WWII: Dunkirk Evacuation | How the 'little ships' helped rescue the Allied troops
BBC Internal Circulating Memo
Subject: WITHDRAWAL OF B.E.F.
REPORTS ABOUT CALAIS
B.U.P. REPORT FROM S.E. COAST ABOUT DUNKIRK
From: Mr. Cummings
To: O.N.E., Eur. N.E., E.N.E., Arabic Editor, Hindudstani editor,
Span/Port. Editor, Colonel Stevens, European News Talks, E.T.O.
3rd June, 1940
The War Office say that the French spokesman's story about a small detachment still holding out in the Citadel of Calais is not accurate and should not be used.
They also add a suggestion that we should be careful not to overdo the withdrawal of the B.E.F. in the sense of saying that it is anything in the nature of a victory.
The War Office would rather we did not repeat the B.U.P. story from the S.E. coast about forces holding the line 5 miles from Dunkirk.
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Document Type | Internal Memo
03 June 1940
The War Office has requested that the BBC exercise caution in its reports about Dunkirk and that the evacuation should not be referred to as a victory. In addition, the BBC should not reuse a report about Calais made by a French film company because it is inaccurate.
Winston Churchill cautioned against events at Dunkirk being referred to in a triumphant way: 'We must be very careful not to assign to this deliverance the attributes of a victory.' Instead, it was seen as a 'miracle of deliverance', made possible by the skills and fortitude of all those involved.
Winston Churchill makes his first prime ministerial broadcast.
An appeal for Dunkirk recruits on behalf of the government.
Bernard Stubbs reports on the returning troops.
Rt Hon Anthony Eden recounts the events of the 'battle for the ports'.
Ed Murrow reports on his visit to a fighter airfield.
Four members of the BEF describe their retreat to Calais and Dunkirk.
Reporter Ed Murrow hears Churchill's speech in the Commons.
JB Priestley pays homage to the small boats of Dunkirk.
The shipping minister recounts the past few days at Dunkirk.
A Pathe news cameraman describes Dunkirk.
The role of Margate's lifeboats in the Dunkirk evacuation.
A Thames tugboat master describes how he helped with the Dunkirk operation.
The captain of the Royal Daffodil recounts being bombed.
Commander Lightoller is interviewed by Charles Gardner.
Memories of Dunkirk by those who were there.
A member of the crew aboard HMS Malcolm recounts the evacuation at Dunkirk.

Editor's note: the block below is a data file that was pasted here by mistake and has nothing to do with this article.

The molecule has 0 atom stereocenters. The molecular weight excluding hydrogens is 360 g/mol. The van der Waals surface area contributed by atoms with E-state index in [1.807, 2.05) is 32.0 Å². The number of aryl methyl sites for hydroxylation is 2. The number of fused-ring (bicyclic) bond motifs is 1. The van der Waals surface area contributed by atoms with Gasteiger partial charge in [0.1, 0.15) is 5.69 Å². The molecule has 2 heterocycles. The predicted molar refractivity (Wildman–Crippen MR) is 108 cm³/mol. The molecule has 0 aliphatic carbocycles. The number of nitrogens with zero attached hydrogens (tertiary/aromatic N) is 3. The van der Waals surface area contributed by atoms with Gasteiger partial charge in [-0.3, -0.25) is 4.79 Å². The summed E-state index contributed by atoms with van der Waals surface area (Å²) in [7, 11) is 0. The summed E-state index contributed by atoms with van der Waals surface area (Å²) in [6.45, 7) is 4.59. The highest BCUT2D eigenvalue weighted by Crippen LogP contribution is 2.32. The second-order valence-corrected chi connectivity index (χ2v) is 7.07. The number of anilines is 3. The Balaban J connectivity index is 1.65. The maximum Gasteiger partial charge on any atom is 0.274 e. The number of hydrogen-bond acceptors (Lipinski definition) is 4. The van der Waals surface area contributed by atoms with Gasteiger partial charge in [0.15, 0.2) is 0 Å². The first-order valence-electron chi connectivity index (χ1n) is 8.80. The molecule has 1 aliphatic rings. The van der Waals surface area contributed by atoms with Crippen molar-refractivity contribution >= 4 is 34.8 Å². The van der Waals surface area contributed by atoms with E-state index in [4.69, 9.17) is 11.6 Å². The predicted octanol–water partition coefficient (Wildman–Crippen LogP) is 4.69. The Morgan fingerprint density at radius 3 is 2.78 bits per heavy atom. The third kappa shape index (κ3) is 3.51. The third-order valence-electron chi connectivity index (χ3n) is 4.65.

A senior officer's account of Dunkirk.
A former sergeant speaks about his dramatic escape from Dunkirk.
Recollections of those who took part at Dunkirk on shore, in the air and at sea.
Former French Prime Minister Paul Reynaud is interviewed about Dunkirk.
One man relives the darker moments of Dunkirk.
Dunkirk veterans from north-east England remember the evacuation.
Survivors share their memories of the Wormhoudt massacre.
Richard Holmes tells the story of Dunkirk as he walks its beaches and breakwaters.
...Hitler had not halted the Panzers?
A memo from the Assistant Senior News Editor about the Ministry of Information.
The BBC informs the Ministry of Information about its preliminary Dunkirk news reports.
Memo from the BBC to the War Office.
The BBC is held to account by Military Intelligence.
A summary of a telephone conversation between the BBC and MI7.
All broadcasts from officers and men in the army are to be stopped.
Recognition for the part played by the French.
The Ministry of Information sends an urgent message forbidding interviews with servicemen.
The Ministry of Information stops further broadcasts by a general.
The War Office warning about recent news reports.
The Ministry of Information refutes Nazi claims.
A BBC memo highlights censorship communication problems.
Worries about France and instructions from Ministry of Information and the Foreign Office.
The unprecedented demands of broadcasting in wartime continue to cause problems.
The War Office reconfirm their policy on broadcasts by serving officers and men.
A yachtsman tells of his voyage to Dunkirk.
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